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Several years ago, I made this fantastic Glamour Fusion Blouson sweater designed by Glamour 4 You – and I was IN LOVE with this top.  I mean seriously GOO GOO GA GA!!!  Great texture, the fit was perfect, and it could be worn year round with a long sleeve tee under it.  It was one of the first garments I made to actually be worn out in public.   Man, I was so proud of it!  I wore it a bunch of times before I finally decided to wash it.

I tossed that bad boy right in the washing machine, and then the dryer, because the yarn label said I could.  What came out of the dryer was nothing short of heartache! There was no damage per se, but the sweater had grown 2-3 sizes!  When I crocheted it, I wore a size L, but it came out about a 2X/3X, and it was no longer wearable.  Lemme tell you – I was crushed!  I double checked the yarn labels, and yep, it said I could wash and dry.  But, alas, what I learned was this is another instance of “Just because you can doesn’t mean you should.”  Stupidly I tossed the sweater, which is really unfortunate!  Because I am now a 2X/3X and would totally rock that oversized beauty right now, LOL!

I had the same thing happen last year with a cardigan I was knitting.  Remember that post about dyeing the 8 year sweater?  If you haven’t read it, go read it now!  It’s a hoot!  Anyway, that cardigan started out as a size L too, but by the time I went through all the dramatic steps you can read about in that post, it too fits me fine now as a 2X/3X.

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And because I love y’all so much, I’m going to share a few tips I’ve gathered along the way that will help you to avoid this kind of heartache with your crochet garments.

Just because you can, doesn’t mean you should.

Even though the yarn label says you can machine wash and dry, the label is referring to the fiber itself and whether or not the fiber will be damaged by the process.  But the yarn manufacturers  have no way to know what you will create with it or the stitches you will use.  The process of washing and drying in the machine involves a lot of agitation, tumbling, and weight from the water…. all of which put tension on the stitches causing them to stretch.  So if you are going to machine wash/dry your crochet garments, put it on gentle cycle and use a drying rack with the dryer on fluff/no heat.  Ideally it’s best to hand wash and lay flat to dry, but if that’s not an option gently cycle and rack/no heat are the way to go.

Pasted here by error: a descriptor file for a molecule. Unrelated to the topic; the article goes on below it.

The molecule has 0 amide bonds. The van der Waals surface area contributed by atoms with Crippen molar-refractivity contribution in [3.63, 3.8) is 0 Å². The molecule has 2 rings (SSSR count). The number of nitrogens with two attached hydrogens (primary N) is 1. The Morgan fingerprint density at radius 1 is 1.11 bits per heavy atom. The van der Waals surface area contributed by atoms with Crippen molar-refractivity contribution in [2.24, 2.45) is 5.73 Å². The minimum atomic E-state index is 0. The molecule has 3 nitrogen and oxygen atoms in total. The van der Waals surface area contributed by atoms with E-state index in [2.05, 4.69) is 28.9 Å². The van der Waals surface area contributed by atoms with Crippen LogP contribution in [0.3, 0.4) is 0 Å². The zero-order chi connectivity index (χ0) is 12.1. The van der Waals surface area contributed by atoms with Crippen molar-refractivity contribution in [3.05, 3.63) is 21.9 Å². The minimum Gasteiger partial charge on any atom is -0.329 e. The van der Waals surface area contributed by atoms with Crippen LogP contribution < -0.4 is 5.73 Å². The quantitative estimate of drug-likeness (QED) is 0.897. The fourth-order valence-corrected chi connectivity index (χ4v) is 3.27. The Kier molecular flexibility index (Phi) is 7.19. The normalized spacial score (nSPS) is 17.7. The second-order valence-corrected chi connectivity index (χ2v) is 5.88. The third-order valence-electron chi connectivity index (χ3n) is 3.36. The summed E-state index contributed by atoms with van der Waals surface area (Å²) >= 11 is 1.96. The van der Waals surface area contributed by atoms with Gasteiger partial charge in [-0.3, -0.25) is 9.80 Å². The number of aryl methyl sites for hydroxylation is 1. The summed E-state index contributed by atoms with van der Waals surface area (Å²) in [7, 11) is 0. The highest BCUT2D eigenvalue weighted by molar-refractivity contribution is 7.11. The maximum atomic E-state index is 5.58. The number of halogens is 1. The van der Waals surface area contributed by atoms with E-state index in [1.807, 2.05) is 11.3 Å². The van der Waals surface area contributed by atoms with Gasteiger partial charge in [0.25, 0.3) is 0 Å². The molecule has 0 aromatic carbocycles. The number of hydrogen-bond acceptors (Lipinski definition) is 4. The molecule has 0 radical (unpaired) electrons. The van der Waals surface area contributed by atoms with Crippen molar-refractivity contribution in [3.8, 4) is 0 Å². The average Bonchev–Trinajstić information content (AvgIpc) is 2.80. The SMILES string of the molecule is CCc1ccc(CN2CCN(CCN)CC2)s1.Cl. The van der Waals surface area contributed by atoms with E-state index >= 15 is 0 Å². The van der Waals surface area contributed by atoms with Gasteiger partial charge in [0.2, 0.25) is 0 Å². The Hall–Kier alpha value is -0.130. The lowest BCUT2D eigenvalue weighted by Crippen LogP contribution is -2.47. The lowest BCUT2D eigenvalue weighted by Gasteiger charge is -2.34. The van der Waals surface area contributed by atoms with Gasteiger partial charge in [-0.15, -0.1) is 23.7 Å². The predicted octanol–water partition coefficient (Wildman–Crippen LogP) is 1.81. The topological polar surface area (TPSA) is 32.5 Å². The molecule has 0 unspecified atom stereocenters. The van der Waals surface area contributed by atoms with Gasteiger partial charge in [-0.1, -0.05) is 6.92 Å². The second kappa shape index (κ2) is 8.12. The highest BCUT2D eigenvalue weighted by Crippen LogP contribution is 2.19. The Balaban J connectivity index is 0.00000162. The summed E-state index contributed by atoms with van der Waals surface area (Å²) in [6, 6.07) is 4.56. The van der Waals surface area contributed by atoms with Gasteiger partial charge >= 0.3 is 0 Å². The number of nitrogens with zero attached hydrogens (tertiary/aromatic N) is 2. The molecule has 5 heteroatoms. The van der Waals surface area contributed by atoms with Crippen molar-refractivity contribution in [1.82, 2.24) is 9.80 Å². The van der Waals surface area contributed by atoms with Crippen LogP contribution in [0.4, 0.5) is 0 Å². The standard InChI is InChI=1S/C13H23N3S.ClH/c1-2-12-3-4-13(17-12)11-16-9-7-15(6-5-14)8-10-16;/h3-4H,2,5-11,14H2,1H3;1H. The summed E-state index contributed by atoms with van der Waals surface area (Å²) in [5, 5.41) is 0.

Why no heat you ask?  Well, the heat shouldn’t damage the fiber (if the yarn label says so), but it can cause the fibers to “relax” more than you’d want, which in turn causes the garment to “grow”.

Choose your stitches wisely.

The looser the stitches, the more chance for stretching and growing there’ll be.  That’s not to say that everything you crochet should be a tight dense fabric – quite the opposite!  I am a huge lover of lace & open weave designs… (OO LA LA!)  But if you are going to make a garment with a stitch like that, proper care will be even more critical.

Storage makes a difference.

Do you hang your knitted or crochet garments in the closet?  I did, because it takes up much less space…  I mean who has the room for a bunch of bulky folded sweaters?!?!  Well, if you don’t have room now, make room!  Gravity uses the weight of the yarn to gradually pull down on the garment, which… you guessed it – can contribute to stretching.  Fold those yarny treasures and store them on a shelf.